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Q&A: Sponsor's perspective on site selection and patient recruitment
Precision recruitment modeling is current trend
[Editor's note: Joshua Schultz, vice president of worldwide patient recruitment, clinical research services of PAREXEL International of Boston, MA, answers questions from Clinical Trials Administrator about how biopharmaceutical companies are responding to current pressures regarding patient recruitment and selecting the best clinical trial sites for studies. PAREXEL is a global biopharmaceutical services organization.]
CTA: The biopharmaceutical industry is increasingly challenged to meet patient recruitment goals. Given your experience in this area, would you please describe what data-driven patient recruitment means and how your company employs it?
Schultz: Data-driven patient recruitment isn't new as a concept. In fact, investigators and sponsors have always used data to recruit patients and develop their estimates of likely recruitment speed. However, as the challenge of patient recruitment has continued to grow, the ability to refine these estimates through the use of modeling tools, investigator-specific performance data, and site-level patient data has become increasingly important.
The use of sophisticated recruitment modeling tools is replacing the reliance upon straight-line estimates of recruitment that have been traditionally used. Previous estimates that neglected to include key factors such as seasonal variations, variable site activation periods by country or type of site, and site fatigue were often off by 25% or more.
Combining more precise modeling, enabled by widely available technologies, with improved recruitment rate estimates allows for further improvements. PAREXEL relies upon a dedicated feasibility and evaluation group to survey investigators and compare this information to previous studies run by PAREXEL as well as published literature. This approach provides additional data to make more effective decisions regarding the number of sites, the length of the trial, and necessary recruitment support.
Site-level data, used properly, can be a critical component of successful recruitment. Sites with searchable patient databases can be much more effective at identifying and contacting potentially relevant patients for trials, while also being more accurate in their predication of the number of patients they are likely to enroll.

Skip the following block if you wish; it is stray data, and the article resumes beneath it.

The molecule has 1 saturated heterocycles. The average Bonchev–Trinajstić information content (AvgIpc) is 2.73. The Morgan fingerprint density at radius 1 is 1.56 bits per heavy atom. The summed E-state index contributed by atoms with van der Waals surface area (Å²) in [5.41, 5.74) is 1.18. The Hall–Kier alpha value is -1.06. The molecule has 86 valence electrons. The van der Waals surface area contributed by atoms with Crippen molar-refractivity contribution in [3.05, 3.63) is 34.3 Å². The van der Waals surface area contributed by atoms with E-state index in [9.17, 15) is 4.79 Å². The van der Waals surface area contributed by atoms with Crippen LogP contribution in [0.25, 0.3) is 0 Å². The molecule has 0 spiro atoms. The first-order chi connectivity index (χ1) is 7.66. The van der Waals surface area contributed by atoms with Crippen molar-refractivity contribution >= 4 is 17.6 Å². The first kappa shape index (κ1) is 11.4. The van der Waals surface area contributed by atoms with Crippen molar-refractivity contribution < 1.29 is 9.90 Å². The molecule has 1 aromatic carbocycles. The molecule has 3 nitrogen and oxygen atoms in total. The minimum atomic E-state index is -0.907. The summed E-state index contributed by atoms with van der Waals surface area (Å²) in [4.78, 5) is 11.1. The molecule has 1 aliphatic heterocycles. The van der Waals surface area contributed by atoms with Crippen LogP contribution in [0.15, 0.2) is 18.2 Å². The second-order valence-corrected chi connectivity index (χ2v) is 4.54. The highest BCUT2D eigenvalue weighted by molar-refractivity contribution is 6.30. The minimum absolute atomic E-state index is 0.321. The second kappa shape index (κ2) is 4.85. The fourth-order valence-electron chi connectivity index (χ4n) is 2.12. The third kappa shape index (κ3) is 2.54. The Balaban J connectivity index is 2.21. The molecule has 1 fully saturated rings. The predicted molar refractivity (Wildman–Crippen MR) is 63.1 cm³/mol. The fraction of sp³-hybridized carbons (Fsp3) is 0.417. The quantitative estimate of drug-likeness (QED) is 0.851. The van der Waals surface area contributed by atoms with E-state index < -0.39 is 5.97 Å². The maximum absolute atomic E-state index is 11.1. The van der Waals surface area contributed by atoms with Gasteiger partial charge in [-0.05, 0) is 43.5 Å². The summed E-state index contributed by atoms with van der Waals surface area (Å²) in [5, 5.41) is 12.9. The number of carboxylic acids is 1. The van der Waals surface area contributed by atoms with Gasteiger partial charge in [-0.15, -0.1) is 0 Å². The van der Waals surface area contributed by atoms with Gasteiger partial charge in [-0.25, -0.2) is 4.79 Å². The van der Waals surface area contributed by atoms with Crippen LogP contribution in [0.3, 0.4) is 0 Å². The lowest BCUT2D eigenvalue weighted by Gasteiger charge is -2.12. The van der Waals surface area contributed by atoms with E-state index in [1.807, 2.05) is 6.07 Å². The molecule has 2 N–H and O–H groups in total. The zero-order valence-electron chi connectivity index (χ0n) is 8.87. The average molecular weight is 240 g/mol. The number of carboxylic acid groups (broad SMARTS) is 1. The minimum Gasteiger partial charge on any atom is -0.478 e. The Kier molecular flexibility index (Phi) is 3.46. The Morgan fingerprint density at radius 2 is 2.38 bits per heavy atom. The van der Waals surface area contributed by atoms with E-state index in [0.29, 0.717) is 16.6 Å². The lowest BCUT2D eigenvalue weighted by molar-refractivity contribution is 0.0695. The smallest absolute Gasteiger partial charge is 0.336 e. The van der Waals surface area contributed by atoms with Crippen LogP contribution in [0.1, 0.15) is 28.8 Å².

CTA: How might sponsor companies and sites best use technology to better model recruitment during the planning stage?
Schultz: The ability to more accurately model patient recruitment is substantially enabled by technology, either through relatively simple calculation tools (e.g., Excel) or custom developed computer systems. Regardless of the technology platform that is chosen, common issues must be addressed to model recruitment from a sponsor's perspective, including:
From a site's perspective, accurate modeling is predicated upon having good data on the prospective patients—names, visit schedules, potential interest in the study, and other sources of patients such as referrals or patient outreach. While some of these factors, such as the likelihood of subjects consenting, are more art than science, many of them can be more accurately predicted through database searches and site staff analysis.
CTA: In your experience, do sponsor companies and sites typically spend enough time in the planning stage of patient recruitment, and how can they improve this process? For instance, you've discussed creating more accurate feasibility estimates, and how might they do so?
Schultz: While sites and sponsors routinely engage in feasibility activities, given the enormous impact an accurate feasibility process can have on major budgeting and operational decisions, it is PAREXEL's belief that the industry would be well-served by spending more time on robust feasibility activities.
Feasibility should be driven by previous recruitment results from similar trials, modified by input from internal and external experts to address trial-specific issues. In addition, internal and external experts can identify other important factors such as standard of care by country, patient concerns, or site staff issues. Literature reviews can also provide insight into how others have solved similar problems and what has been achievable in comparable situations.